Are you embarrassed by the flabby skin of your upper arms?
Do you feel very self-conscious about your arms to the point that you will wear only long sleeves even in the scorching Arizona summer heat?
Have any children been struck or even injured by your bat-wings flailing wildly while using your arms?
If any of these are true then you may be a candidate for an arm lift procedure, also known technically as a brachioplasty. The purpose of a brachioplasty is to treat the lax, hammocking tissues of your upper arms.
Depending on the particular situation, it can address excessive, heavy fat deposition, tighten droopy inelastic skin of the upper arms or a combination of both.
Because there are different underlying pathologies leading to this undesirable hanging skin, there are also various treatment options available to specifically and appropriately address this problem.
Arm Lifts Come in Different Flavors
Unlike ice cream, where you can choose whatever flavor you want with only brief consequences at most (excluding your waistline and weight!), selecting the wrong one for your brachioplasty can result in long term disappointment, unnecessary scarring and substantial deformities.
Options for an arm lift can be categorized as follows:
• Mini-arm lift (mini brachioplasty)
• Standard arm lift (brachioplasty)
• Extended arm lift (extended brachioplasty)
Let’s look at each of these options:
If the predominant cause of the drooping of your upper arm tissues is fat and the skin elasticity is fairly good then liposuction may be the right solution. Using one or two very small incisions, around 3/16” to a 1/4” in length, the fat can be suctioned out allowing for an improved contour with closer re-draping of the skin to the underlying muscles and a smaller diameter and circumference of the upper arms.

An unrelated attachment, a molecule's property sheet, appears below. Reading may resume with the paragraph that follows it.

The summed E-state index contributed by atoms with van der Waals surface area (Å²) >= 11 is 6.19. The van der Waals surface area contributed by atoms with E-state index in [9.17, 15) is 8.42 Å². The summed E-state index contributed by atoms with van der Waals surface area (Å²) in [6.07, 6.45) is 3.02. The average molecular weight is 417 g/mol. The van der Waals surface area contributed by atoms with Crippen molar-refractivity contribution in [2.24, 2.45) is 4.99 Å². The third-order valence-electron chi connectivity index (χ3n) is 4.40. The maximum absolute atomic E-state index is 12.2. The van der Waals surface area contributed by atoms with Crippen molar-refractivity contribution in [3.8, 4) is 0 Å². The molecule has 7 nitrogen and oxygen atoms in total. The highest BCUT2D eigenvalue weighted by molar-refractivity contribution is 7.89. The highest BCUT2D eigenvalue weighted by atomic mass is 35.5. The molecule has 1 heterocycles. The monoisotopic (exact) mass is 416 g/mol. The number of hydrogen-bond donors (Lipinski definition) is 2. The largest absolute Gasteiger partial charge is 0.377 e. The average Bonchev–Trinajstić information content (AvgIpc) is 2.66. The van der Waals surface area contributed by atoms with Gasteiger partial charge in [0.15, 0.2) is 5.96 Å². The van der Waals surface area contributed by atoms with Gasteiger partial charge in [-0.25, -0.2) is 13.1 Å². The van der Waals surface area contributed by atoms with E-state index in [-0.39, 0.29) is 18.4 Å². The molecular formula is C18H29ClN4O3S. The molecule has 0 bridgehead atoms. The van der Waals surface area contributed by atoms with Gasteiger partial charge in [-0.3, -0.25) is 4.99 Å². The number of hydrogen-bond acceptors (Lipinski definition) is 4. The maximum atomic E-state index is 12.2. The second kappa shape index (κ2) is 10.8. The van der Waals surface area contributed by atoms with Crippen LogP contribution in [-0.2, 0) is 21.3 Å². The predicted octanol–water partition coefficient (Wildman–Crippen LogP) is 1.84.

Though this is not technically a brachioplasty, it can effectively lead to an arm lift and with very minimal and imperceptible scars.
This technique may be an option for very minimal, early upper arm skin laxity. The overall scar length is relatively limited but so are the effects from the procedure and the results. Therefore, its usefulness is relatively limited. It can be combined with liposuction in the right circumstances to provide a substantially improved contour with minimal scarring.
With this approach, an ellipse or crescent of skin is removed from its relatively hidden location in the armpit. This can produce longitudinal tightening but it will not address circumferential laxity which is usually the more major issue.
Standard Arm Lift
This approach is by far the one most commonly performed. It involves a transverse excision of an ellipse of skin in the armpit and a longitudinal elliptical excision of skin and fat of the upper arm. The longer incision can be placed in the inner arm, at the bottom of the upper arm or even on the posterior surface of the arm. The combined scar that eventuates is “T” shaped in configuration.
This option provides for the most effective global tightening of the upper arm tissues.
Extended Arm Lift
The extended arm lift is more commonly employed after massive weight loss where lax skin abounds. It includes the standard brachioplasty which is then extended to include lax tissues of the forearm, of the lateral chest or both. Often, it is part of a staged body lift that addresses the consequences of massive weight loss.
Which Arm Lift Procedure is Right for You?
In order to maximize the probability of obtaining the brachioplasty results that you desire, the technique most appropriate for your situation should be selected.
How is this determined?
You should consult with a reputable Plastic Surgeon who is board certified by the American Board of Plastic Surgery and who is highly experienced in the brachioplasty procedure.
Dr. Turkeltaub is all of the above and has been doing this procedure for well over 30 years in Arizona – starting far before the arm lift became such a popular and highly requested procedure.
Scheduling Your Brachioplasty Consultation
If you are unhappy or embarrassed about your lax, hanging upper arm skin and are interested in finally getting this taken care of, you can schedule your complimentary consultation with Dr. Turkeltaub. To do so, you can either call the Arizona Center for Aesthetic Plastic Surgery at (480) 451-3000 or contact us by email.
Steven H. Turkeltaub, M.D. P.C.
Scottsdale and Phoenix, Arizona